Because I had worked with the same student for the previous two tutoring sessions, I was nervous about tutoring on my own with a new student – I was concerned that I had missed out on learning to handle new and different situations. Happily, this proved not to be the case. The student I tutored on my own was in her first semester and came into discuss the research project for her ENC2135 classroom. She perfectly reflected the situation described by Ianetta and Fitzgerald, who wrote:
“Writers do not smoothly progress through the writing process: a writer might come into the center today thinking she has almost finished her paper and is at the final editing stage. After reviewing her work and assignment sheet with a tutor, however, she may realize she has more to do than she originally planned and leaves the tutorial determined to return to the research process, to restructure the essay, or even start again.” (Fitzgerald and Ianetta 25)
This student thought she was finished, but we ended up having to redo her thesis statement and do some reorganization to more effectively communicate her argument. In addition, it didn’t appear that she had thoroughly researched her topic as much as she could have, and was taking a stance that I wasn’t sure was supported by her sources. Instead of telling her this, I took the advice of Ryan and Zimmerelli, who suggest in their piece to “ask questions that invite her to further examine, explore, and clarify her ideas and approaches” (Ryan and Zimmerelli 25). This nondirective approach was very effective, and she left the session prepared to do some reorganization and reconsideration of the sources she used. It was also interesting to work with this student because I disagreed with her argument, which was a political world situation that I wasn’t sure she was taking the time to look at all the sides of. Being objective throughout the session was a struggle, but one worth having, and I feel better prepared going forward should I encounter that situation again. I realized during the session that it isn’t my job to disagree or agree with her position, but rather make sure that she was supporting it as effectively and clearly as possible, while correctly utilizing her sources.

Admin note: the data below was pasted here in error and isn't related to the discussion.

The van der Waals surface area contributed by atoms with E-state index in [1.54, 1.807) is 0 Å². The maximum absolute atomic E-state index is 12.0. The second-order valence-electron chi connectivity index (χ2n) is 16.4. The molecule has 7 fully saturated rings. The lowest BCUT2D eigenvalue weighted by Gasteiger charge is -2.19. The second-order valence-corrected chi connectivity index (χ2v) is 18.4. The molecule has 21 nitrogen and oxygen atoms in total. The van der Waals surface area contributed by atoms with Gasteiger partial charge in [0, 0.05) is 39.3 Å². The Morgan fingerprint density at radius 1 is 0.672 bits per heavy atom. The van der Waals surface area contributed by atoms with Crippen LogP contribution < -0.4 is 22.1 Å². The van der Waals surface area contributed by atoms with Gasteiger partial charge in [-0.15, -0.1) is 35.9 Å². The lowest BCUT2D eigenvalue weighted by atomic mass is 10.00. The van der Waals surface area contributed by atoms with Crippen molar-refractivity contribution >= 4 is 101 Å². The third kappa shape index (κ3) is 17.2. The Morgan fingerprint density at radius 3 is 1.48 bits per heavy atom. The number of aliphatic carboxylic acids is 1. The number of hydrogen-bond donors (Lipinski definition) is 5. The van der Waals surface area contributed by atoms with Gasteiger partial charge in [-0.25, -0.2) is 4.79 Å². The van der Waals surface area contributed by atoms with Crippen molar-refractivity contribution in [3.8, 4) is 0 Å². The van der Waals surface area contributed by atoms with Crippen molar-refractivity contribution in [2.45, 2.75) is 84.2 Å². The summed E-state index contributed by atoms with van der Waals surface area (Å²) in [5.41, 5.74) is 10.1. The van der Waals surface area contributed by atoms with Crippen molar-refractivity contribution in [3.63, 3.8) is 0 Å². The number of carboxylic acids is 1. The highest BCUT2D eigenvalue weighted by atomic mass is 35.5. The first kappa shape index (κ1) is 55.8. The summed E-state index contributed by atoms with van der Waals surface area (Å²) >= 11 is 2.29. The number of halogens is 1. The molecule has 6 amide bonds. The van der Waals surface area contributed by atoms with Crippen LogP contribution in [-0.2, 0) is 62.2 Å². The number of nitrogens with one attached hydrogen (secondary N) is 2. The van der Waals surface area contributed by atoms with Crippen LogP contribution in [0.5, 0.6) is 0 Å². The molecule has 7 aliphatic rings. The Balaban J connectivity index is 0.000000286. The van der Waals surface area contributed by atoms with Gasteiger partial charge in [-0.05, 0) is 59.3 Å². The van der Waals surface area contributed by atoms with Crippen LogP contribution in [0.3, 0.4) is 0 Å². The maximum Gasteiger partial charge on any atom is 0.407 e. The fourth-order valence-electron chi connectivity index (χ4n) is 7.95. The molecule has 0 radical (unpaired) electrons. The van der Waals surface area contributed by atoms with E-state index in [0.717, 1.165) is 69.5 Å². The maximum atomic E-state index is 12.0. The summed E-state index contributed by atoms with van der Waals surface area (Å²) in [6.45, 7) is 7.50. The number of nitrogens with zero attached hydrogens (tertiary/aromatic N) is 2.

Each encounter in the RWC brought about unique experiences, whether it was learning the importance of establishing rapport, conducting my tutoring in a nondirective manner, or keeping an objective perspective while helping a student with a paper. I think, most of all, I’ve discovered the importance of not sticking stalwartly to one methodology of tutoring. Students come with different needs, different writing styles, different backgrounds, and in different stages of writing. If we don’t learn to be flexible in the writing center, we won’t be able to provide the best experiences. While it may have been more beneficial for me to spend time with a wider variety of students to better understand how to assess their needs and cater the tutoring session towards those needs, the basis gained here will help me as I continue onwards into the Fall semester.
Fitzgerald, Lauren and Melissa Ianetta. "Tutoring Writing: What, Why, Where, and
When." The Oxford Guide for Writing Tutors: Practice and Research. Oxford: Oxford University Press, 2015. 13-43.
North, Stephen. "Revising "The Idea of a Writing Center"." The Writing Center
Journal 15.1 (1994): 7-19.
Raymond, Laurel and Zarah Quinn. "What a Writer Wants: Assessing Fulfillment of
Student Goals in Writing Center Tutoring Sessions." The Writing Center Journal 32.1 (2012): 64-77.
Ryan, Leigh and Lisa Zimmerelli. "Inside the Tutoring Session." The Bedford Guide
for Writing Tutors. Ed. 5. Boston: Bedford/St Martin's, 2009. 17-40.